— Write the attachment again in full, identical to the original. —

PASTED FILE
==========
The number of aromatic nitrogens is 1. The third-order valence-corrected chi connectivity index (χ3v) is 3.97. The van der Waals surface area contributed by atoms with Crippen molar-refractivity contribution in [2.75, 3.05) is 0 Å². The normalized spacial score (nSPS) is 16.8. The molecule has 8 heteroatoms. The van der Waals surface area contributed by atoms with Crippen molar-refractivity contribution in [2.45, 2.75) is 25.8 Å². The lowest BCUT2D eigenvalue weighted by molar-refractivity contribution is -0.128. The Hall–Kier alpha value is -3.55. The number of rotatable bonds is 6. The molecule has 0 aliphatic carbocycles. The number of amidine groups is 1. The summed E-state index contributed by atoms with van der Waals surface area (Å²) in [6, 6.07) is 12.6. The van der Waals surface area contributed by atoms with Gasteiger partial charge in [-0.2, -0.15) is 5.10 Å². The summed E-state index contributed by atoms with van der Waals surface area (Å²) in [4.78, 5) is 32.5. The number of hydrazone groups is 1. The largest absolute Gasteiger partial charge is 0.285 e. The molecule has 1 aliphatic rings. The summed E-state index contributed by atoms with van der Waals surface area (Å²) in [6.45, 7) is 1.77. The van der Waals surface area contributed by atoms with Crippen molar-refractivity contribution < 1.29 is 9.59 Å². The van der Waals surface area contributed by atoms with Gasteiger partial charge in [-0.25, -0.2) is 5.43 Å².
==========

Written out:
The number of aromatic nitrogens is 1. The third-order valence-corrected chi connectivity index (χ3v) is 3.97. The van der Waals surface area contributed by atoms with Crippen molar-refractivity contribution in [2.75, 3.05) is 0 Å². The normalized spacial score (nSPS) is 16.8. The molecule has 8 heteroatoms. The van der Waals surface area contributed by atoms with Crippen molar-refractivity contribution in [2.45, 2.75) is 25.8 Å². The lowest BCUT2D eigenvalue weighted by molar-refractivity contribution is -0.128. The Hall–Kier alpha value is -3.55. The number of rotatable bonds is 6. The molecule has 0 aliphatic carbocycles. The number of amidine groups is 1. The summed E-state index contributed by atoms with van der Waals surface area (Å²) in [6, 6.07) is 12.6. The van der Waals surface area contributed by atoms with Gasteiger partial charge in [-0.2, -0.15) is 5.10 Å². The summed E-state index contributed by atoms with van der Waals surface area (Å²) in [4.78, 5) is 32.5. The number of hydrazone groups is 1. The largest absolute Gasteiger partial charge is 0.285 e. The molecule has 1 aliphatic rings. The summed E-state index contributed by atoms with van der Waals surface area (Å²) in [6.45, 7) is 1.77. The van der Waals surface area contributed by atoms with Crippen molar-refractivity contribution < 1.29 is 9.59 Å². The van der Waals surface area contributed by atoms with Gasteiger partial charge in [-0.25, -0.2) is 5.43 Å².